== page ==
Martha Yeatman – Tombstone Inscription

Yeatman, Martha
Section 28.52
ID # 280279


Martha (Beckwith) Yeatman

By Carter G. Baker

An ornate monument in the old Nashville City Cemetery marks the grave of Martha Yeatman saying only that she was the “consort of Thos. Yeatman, Merchant of Nashville“, that she died on May 14, 1815 at age 19, and that her gravestone was erected by her son.

Martha was born Martha Beckwith on August 27, 1796 in Bullitt County, Kentucky. She was the daughter of John Beckwith and his wife, Martha (Polly) Williams. The Beckwiths had come from Maryland to Kentucky where John was involved in the iron business. Another older daughter, Eleanor, lived in Nashville and was the wife of Anthony Foster. She, too, is buried in City Cemetery along with her husband.

After 2008 Restoration
Martha Yeatman Tombstone
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Martha was married in Kentucky to Thomas Yeatman (December 25, 1787-June 12, 1833), about whom much has been written. A native of Brownsville, Pennsylvania, Thomas grew up in Frankfort, Kentucky and came to Nashville as a very young man where he became successful as a merchant and steamboat operator. He is said to have cornered the cotton market after realizing the disparity of prices in New York compared to Nashville. Among his other ventures were the banking firm of Yeatman, Woods & Co., a cotton brokerage firm, and the iron forges at Cumberland Furnace in Dickson County.

The son who provided the monument for his mother was William Theodore Yeatman (March 6, 1814-February 7, 1881) who was only 14 months old when his mother died. In 1817, Thomas Yeatman married Jane Erwin, daughter of Andrew Erwin, and sister of Nashville mayor and lawyer, John Patton Erwin, who is also buried in City Cemetery. John Patton, for a time, was the cashier of the Yeatman, Woods bank.

Thomas and Jane (Erwin) Yeatman had five children of their own, four of whom lived to maturity and led interesting and productive lives. Thomas Yeatman died of cholera on a steamboat going to Louisville and was buried there in Western Cemetery. Not long after, Jane Yeatman married John Bell, Congressman, Speaker of the House, and candidate for President on the Union ticket in 1860. They are buried in Mt. Olivet Cemetery.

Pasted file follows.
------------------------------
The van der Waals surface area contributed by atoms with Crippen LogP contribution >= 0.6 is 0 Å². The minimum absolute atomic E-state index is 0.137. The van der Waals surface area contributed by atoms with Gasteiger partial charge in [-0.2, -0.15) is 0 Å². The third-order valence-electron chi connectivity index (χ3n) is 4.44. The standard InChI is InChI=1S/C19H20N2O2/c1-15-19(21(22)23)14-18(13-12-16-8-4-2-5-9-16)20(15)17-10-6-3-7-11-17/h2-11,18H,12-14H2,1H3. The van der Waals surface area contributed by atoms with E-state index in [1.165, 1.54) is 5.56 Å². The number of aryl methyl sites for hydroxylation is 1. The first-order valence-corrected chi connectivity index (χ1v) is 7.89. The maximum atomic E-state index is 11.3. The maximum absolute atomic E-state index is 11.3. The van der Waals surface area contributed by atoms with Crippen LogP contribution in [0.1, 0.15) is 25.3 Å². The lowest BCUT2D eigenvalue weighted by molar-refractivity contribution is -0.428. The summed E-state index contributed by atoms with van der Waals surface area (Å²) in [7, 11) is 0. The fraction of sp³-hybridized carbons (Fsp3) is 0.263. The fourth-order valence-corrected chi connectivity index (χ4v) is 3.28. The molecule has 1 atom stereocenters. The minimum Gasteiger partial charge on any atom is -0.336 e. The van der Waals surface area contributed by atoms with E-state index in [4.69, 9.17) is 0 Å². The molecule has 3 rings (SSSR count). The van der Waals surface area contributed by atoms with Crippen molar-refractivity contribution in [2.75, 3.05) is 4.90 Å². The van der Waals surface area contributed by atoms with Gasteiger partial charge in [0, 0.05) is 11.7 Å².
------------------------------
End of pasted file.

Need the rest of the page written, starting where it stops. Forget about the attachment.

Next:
On August 27, 1838, William Theodore Yeatman married Amelia Patton Erwin (1821-1888), the daughter of John Patton Erwin and Francis Lanier Williams. Amelia was also the niece of her husband’s step-mother. W. T. Yeatman and his four half-siblings inherited about $60,000 each from Thomas’ estate. He became well-known as the owner and captain of the steamboat "Tennessee" which was in the New Orleans trade. In later years, he owned the resort hotel at Kingston Springs.
He and Amelia are buried at Mt. Olivet along with her mother and several of her sisters and their families.

"The Yeatman Genealogy", an unpublished and undated paper in the possession of the author. It came from John D. Lonas, a great-grandson of William Theodore Yeatman.
"Descendants of William Yeatman", from John D. Lonas’ extensive pages on Family Tree Maker.

Martha (Beckwith) Yeatman’s Obituary
Communicated to the Nashville Whig on Wednesday, May 17, 1815

Died at the residence of Anthony Foster, Esq., in the vicinity of Nashville, on Sunday, May 14, 1815, MRS. MARTHA YEATMAN, consort of Thomas Yeatman, merchant.

In the death of this truly amicable woman, society has sustained a loss which will not be easily repaired. Though associated with the great world by her connections and expectations of life, she neither practiced its follies, sighed for its pleasures, nor dreaded its vices.

Pure and instant in herself, as the dewdrop which the power of repulsion scarcely suffers to embalm the rose in its spangles, she never imagined the existence of that depravity which so blackens the human heart. To view the world with an eye of indulgence; to look alone upon the fairer side of human nature; to never believe in guilt while there is yet hope of innocence, were the bright characteristics to which she was adorned. To base and unworthy examples of the tenets which they teach, she left the entire possession of their favorite maxim, that man by nature is deformed and vile. In a judgment naturally strong in Mrs. Yeatman, was added a liveliness of fancy seldom surpassed; a fancy which frequently created a visionary Paradise of lengthened duration.

Softness and animation were happily blended in her disposition; and a most exquisite sensibility was early taught her to feel for the woe of others. Her highest wish was gratified when she coulld steal from the brow of a friend, the sadness by which it was beclouded; and to make a mourner forgetful was to her a work of delightful enjoyment.

Such was Mrs. Yeatman as a general member of society, but in what language can she be described when we contemplate her in the endearing situations of wife and mother?

Devoted to her husband with a singleness of affection seldom equaled; attached to her offspring with a maternal tenderness almost unparalled, but who can adequately disclose the heavenly charm of those domestic and holy relations? Alas – we can only feel!

Yet, amid all these animated and innocent enjoyments, this amiable woman is cut off in the bloom of her days – at the very moment when she was tasting with a purity unspeakable all the sweets of life. The destroyer came; disease with its most appalling aspect attacked her lovely form, and she, who but a few months ago was the delight of her husband and the pride of her friends, is now a lifeless corpse.